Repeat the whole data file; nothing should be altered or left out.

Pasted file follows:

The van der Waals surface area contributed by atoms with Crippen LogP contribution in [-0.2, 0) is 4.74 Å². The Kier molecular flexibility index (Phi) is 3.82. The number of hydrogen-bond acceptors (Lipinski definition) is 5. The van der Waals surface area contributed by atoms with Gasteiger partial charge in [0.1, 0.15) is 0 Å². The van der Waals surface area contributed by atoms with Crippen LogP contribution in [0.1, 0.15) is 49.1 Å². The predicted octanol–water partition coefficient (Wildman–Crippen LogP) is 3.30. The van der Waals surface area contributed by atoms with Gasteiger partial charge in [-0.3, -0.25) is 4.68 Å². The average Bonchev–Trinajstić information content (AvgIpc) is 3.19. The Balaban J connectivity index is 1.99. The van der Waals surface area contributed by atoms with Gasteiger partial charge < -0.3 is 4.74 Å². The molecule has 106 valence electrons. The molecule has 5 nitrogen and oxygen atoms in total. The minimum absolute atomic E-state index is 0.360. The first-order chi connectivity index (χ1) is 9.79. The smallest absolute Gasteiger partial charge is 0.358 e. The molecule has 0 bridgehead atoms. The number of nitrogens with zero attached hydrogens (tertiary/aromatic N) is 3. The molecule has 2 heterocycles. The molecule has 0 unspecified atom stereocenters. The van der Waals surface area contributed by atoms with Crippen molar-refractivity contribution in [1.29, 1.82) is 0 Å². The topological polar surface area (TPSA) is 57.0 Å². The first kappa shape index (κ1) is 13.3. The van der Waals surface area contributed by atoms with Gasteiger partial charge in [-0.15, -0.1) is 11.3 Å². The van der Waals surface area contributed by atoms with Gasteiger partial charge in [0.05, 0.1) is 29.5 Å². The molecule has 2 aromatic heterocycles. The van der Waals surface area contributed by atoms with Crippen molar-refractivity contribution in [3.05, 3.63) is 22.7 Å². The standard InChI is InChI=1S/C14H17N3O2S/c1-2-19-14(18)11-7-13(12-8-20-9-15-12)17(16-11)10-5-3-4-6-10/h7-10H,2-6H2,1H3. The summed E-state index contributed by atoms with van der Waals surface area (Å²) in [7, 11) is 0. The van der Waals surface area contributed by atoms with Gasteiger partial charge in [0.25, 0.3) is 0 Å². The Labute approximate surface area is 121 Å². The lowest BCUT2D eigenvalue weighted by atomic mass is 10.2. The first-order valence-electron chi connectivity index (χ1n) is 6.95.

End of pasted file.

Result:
The van der Waals surface area contributed by atoms with Crippen LogP contribution in [-0.2, 0) is 4.74 Å². The Kier molecular flexibility index (Phi) is 3.82. The number of hydrogen-bond acceptors (Lipinski definition) is 5. The van der Waals surface area contributed by atoms with Gasteiger partial charge in [0.1, 0.15) is 0 Å². The van der Waals surface area contributed by atoms with Crippen LogP contribution in [0.1, 0.15) is 49.1 Å². The predicted octanol–water partition coefficient (Wildman–Crippen LogP) is 3.30. The van der Waals surface area contributed by atoms with Gasteiger partial charge in [-0.3, -0.25) is 4.68 Å². The average Bonchev–Trinajstić information content (AvgIpc) is 3.19. The Balaban J connectivity index is 1.99. The van der Waals surface area contributed by atoms with Gasteiger partial charge < -0.3 is 4.74 Å². The molecule has 106 valence electrons. The molecule has 5 nitrogen and oxygen atoms in total. The minimum absolute atomic E-state index is 0.360. The first-order chi connectivity index (χ1) is 9.79. The smallest absolute Gasteiger partial charge is 0.358 e. The molecule has 0 bridgehead atoms. The number of nitrogens with zero attached hydrogens (tertiary/aromatic N) is 3. The molecule has 2 heterocycles. The molecule has 0 unspecified atom stereocenters. The van der Waals surface area contributed by atoms with Crippen molar-refractivity contribution in [1.29, 1.82) is 0 Å². The topological polar surface area (TPSA) is 57.0 Å². The first kappa shape index (κ1) is 13.3. The van der Waals surface area contributed by atoms with Gasteiger partial charge in [-0.15, -0.1) is 11.3 Å². The van der Waals surface area contributed by atoms with Gasteiger partial charge in [0.05, 0.1) is 29.5 Å². The molecule has 2 aromatic heterocycles. The van der Waals surface area contributed by atoms with Crippen molar-refractivity contribution in [3.05, 3.63) is 22.7 Å². The standard InChI is InChI=1S/C14H17N3O2S/c1-2-19-14(18)11-7-13(12-8-20-9-15-12)17(16-11)10-5-3-4-6-10/h7-10H,2-6H2,1H3. The summed E-state index contributed by atoms with van der Waals surface area (Å²) in [7, 11) is 0. The van der Waals surface area contributed by atoms with Gasteiger partial charge in [0.25, 0.3) is 0 Å². The Labute approximate surface area is 121 Å². The lowest BCUT2D eigenvalue weighted by atomic mass is 10.2. The first-order valence-electron chi connectivity index (χ1n) is 6.95.